TALLAHASSEE, Fla. — Florida State’s sports teams will be on self-imposed probation for two years and some will lose scholarships because of an academic cheating scandal, the university said in a report released Thursday. About 60 student-athletes have lost or will suffer some loss of eligibility. Two staffers, a tutor and learning specialist, already had been fired. No additional dismissals were listed in the investigatory report. The cheating occurred mainly through online testing for a single course in fall 2006 and the spring and summer semesters last year. Florida State officials conducted the investigation with assistance from the NCAA, Atlantic Coast Conference and a consulting firm. The report has been sent to the NCAA, which can still conduct its own investigation and impose additional penalties. Among the corrective actions listed in the report is a requirement for all athletics staff members to attend a four-hour training program titled, “Decision-Making in the NCAA Compliance Environment.” “We believe that our investigation has been thorough and exhaustive,” said Florida State provost Larry Abele, who chaired the investigating committee. “This university and its athletics department have accepted responsibility, made changes in the process and systems and imposed penalties as warranted.” A school spokesman was not immediately able to explain how the probation, effective Wednesday, would affect the teams. The NCAA’s Student-Athlete Reinstatement staff, though, has agreed to a 30 percent across-the-board loss of eligibility for students who came forward and admitted they received improper help with the test. Some of the penalties already have gone into effect. About two dozen of the football team’s top players were suspended for the Music City Bowl on Dec. 31 in Nashville, Tenn., where the Seminoles lost to Kentucky. Many of those players will remain suspended for the first three games of the 2008 season. The school also is making changes at five senior staff levels in the athletic department, though the report did not include details on the changes. Former athletic director Dave Hart Jr. departed late last year with a year still left on his contract, but he denied it had anything to do with the cheating scandal. Last week, the school hired former Utah State athletic director Randy Spetman.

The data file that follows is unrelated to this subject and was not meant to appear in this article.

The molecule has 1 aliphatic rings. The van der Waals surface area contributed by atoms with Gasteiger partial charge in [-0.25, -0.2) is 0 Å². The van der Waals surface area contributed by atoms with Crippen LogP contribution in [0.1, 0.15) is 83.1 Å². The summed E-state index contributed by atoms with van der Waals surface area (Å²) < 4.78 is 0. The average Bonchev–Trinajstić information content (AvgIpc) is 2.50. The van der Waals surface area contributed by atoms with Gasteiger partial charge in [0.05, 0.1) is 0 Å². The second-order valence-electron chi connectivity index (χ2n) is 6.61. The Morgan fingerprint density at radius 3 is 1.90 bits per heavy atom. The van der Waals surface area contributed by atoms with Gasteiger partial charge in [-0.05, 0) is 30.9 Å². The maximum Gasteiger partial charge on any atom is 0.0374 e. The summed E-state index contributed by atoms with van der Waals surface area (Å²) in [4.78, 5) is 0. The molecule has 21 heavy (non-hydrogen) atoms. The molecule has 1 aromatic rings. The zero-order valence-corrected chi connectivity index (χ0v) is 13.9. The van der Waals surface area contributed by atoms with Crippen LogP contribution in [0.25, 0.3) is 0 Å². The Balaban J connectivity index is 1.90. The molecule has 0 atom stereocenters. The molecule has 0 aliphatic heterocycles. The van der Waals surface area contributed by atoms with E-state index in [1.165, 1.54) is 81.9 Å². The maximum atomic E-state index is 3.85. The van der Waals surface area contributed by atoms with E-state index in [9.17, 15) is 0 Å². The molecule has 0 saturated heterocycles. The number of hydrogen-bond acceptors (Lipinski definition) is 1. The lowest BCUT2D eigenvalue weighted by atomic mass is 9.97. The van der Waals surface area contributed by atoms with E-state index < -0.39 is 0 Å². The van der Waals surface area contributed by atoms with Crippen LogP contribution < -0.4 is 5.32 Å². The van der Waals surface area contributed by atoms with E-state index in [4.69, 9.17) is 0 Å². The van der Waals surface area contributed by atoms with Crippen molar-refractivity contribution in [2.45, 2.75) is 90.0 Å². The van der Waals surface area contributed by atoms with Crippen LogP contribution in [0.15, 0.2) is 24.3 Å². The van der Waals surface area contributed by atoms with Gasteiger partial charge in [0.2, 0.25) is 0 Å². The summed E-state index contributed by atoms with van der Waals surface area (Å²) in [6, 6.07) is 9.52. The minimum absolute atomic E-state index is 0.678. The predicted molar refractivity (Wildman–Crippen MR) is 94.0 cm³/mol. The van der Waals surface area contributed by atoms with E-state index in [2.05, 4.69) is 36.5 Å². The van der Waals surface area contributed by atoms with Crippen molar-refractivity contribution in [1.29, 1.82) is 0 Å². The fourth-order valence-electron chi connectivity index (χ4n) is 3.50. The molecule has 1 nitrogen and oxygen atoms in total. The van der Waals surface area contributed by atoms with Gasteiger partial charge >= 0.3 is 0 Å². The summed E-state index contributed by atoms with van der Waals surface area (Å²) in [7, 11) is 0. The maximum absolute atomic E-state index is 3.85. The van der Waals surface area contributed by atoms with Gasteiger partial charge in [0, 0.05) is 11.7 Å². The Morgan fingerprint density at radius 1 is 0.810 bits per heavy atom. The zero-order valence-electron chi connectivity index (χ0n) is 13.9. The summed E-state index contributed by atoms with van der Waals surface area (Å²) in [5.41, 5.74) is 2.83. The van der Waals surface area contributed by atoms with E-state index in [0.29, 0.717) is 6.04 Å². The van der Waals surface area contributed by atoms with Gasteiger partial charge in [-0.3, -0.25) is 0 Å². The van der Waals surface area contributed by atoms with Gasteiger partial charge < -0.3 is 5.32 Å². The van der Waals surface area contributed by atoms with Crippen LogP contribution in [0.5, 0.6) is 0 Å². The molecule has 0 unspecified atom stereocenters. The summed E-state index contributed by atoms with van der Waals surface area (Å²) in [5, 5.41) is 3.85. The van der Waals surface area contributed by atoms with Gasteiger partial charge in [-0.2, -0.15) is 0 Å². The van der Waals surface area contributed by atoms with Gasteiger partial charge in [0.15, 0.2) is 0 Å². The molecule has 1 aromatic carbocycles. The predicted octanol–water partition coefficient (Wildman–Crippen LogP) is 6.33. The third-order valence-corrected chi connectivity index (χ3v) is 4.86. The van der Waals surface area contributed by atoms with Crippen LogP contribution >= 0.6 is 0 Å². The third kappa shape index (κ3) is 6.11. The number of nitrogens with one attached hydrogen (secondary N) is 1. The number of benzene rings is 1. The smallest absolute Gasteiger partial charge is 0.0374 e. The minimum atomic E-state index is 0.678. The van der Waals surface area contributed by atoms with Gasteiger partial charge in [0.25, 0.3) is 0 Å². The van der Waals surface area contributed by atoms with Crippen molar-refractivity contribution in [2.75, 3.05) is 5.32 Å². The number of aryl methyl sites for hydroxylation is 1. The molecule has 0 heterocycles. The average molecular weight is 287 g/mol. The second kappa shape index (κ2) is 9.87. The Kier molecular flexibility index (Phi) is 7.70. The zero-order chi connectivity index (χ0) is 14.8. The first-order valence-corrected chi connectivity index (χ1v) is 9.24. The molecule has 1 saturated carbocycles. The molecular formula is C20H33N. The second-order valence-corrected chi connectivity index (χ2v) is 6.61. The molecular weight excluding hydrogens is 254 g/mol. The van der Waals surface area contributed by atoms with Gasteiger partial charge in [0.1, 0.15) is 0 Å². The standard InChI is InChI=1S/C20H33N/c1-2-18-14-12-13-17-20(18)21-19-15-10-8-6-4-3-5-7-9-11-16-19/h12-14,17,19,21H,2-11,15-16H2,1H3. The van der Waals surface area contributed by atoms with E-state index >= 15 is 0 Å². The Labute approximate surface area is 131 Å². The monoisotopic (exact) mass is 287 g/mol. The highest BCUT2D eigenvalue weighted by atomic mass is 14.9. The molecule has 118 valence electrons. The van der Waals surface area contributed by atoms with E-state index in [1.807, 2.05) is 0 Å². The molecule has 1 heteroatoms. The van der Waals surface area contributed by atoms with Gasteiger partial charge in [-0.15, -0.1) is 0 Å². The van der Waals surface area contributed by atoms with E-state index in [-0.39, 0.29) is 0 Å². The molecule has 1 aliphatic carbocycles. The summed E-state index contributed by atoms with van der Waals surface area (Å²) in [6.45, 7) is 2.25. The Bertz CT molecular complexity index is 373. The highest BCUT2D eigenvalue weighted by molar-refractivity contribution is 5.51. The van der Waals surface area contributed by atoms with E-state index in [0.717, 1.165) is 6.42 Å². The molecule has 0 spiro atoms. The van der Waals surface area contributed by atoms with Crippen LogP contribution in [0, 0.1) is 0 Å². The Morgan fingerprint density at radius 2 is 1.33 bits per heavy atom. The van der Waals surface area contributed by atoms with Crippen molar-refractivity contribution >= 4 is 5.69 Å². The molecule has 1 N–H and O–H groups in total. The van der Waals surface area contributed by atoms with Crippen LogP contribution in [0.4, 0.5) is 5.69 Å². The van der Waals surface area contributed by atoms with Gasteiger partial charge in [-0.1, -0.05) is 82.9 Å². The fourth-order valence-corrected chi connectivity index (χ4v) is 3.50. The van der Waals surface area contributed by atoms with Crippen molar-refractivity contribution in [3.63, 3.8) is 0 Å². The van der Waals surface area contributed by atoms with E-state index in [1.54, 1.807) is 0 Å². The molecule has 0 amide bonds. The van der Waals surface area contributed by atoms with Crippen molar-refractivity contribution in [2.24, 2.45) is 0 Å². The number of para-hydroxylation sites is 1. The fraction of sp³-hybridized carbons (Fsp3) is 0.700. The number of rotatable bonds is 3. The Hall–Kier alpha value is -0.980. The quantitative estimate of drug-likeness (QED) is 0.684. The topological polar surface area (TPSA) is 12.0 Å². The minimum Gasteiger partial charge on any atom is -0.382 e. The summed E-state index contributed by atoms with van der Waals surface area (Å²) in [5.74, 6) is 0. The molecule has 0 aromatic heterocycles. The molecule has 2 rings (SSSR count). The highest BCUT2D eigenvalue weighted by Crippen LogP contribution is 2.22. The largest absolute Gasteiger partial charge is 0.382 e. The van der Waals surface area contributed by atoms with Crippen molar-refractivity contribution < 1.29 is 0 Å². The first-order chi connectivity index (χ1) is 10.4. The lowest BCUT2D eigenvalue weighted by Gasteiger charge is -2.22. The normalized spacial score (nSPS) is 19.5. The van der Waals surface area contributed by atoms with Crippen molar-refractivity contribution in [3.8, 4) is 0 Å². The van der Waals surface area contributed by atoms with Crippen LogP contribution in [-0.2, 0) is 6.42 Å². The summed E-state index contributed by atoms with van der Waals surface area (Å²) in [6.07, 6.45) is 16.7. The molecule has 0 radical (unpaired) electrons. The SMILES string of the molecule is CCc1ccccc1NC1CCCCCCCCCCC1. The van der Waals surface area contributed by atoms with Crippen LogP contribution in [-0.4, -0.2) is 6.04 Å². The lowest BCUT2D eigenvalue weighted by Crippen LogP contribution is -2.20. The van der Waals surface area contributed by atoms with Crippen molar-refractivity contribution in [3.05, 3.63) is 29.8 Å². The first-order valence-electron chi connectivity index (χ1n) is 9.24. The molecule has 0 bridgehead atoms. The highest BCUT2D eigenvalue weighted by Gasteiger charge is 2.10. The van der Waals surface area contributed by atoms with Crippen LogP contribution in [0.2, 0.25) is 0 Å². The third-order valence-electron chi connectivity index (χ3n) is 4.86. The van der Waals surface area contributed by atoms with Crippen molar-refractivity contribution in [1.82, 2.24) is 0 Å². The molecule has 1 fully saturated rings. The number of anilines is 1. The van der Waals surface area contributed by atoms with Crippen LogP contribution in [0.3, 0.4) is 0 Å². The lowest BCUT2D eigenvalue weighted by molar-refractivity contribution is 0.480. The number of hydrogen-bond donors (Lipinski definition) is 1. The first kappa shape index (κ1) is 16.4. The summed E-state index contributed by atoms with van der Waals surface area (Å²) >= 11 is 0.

Tuberville defends Tigers’ 2008 class

AUBURN — Auburn coach Tommy Tuberville passionately defended his incoming recruiting class during a call-in appearance on a local radio show Wednesday.

“I know we get ridiculed when we come up supposedly short on anything. We didn’t come up short on recruiting. This group is going to be a heck of a class,” he said during an interview with WANI-AM 1400 in Auburn. “I know that Alabama had a good recruiting class in-state this year. We’ve dominated pretty much the last six or seven years.”

Auburn’s class was ranked in the top 20 nationally by most major recruiting services, but the Tigers missed out on several high-profile prospects in Alabama and a handful of players who announced their decisions on signing day.

“We’re going to have those years where kids grow up Alabama fans, but last year we had four or five that grew up Auburn fans,” Tuberville said. “That’s what you go through when you have two teams in the state.”

Tuberville also defended his staff’s recruiting philosophy.

“The best thing our coaches have done in the 10 years they’ve been at Auburn is not recruiting, but evaluation,” he said. “There’s a lot of these four- or five-star (players) that we won’t even touch, because No. 1, we can’t get them in school, and No. 2, they don’t fit what we want to do in terms of attitude and personality and academics. If we just went after only the athletic ability, we’d end up with 10 guys on scholarship at the end of four years.”

Tuberville also confirmed that two players could have new homes in Auburn’s 2008 defense. Junior Aairon Savage is being moved from safety to cornerback to help the Tigers shore up depth in the secondary.

Defensive lineman Sen’Derrick Marks, who moved outside last season, could move back to tackle in 2008. Marks, a Prichard native and former Vigor High standout, had a huge freshman year while working almost exclusively as a tackle in 2006.

Tuberville said the secondary switch will help Savage avoid injuries.

“The problem Aairon was having was that he was taking on guys like (Auburn running back) Ben Tate from the safety position, and he’s not built to play that physical type of safety position,” Tuberville said. “He gets beat up. I told him we’re going to move him to corner so we can keep him healthy for an entire season.”

Savage would likely be bracketed with Jerraud Powers at cornerback, while Mobile native Mike McNeil could have a chance to join Zac Etheridge as a starting safety.

“We’ve got enough safeties,” Tuberville said. “I think (Savage) will give us that extra guy at corner to help us when we have to play nickel and dime defenses.”

In other news, Tuberville said:

– Former Auburn defensive tackle Pat Sims wasn’t ready for the NFL. Sims left after the 2007 season with one year of college eligibility remaining.

“He had a good season this year,” Tuberville said. “He needed to come back. He feels like he can make the NFL, and he probably can. It’s just going to take him a while.”

– Prep school standout Jermaine Johnson will start working at right tackle, where sophomore Ryan Pugh is currently No. 1 on the depth chart. Sophomore Lee Ziemba will move to left tackle now that Auburn has right-handed quarterbacks.

Pugh will also be the team’s backup center, and he’s considered the heir apparent to senior center Jason Bosley.

“We’ve got a lot of possibilities,” Tuberville said. “(Offensive line coach) Hugh Nall’s got a big smile on his face as he walks around the office.”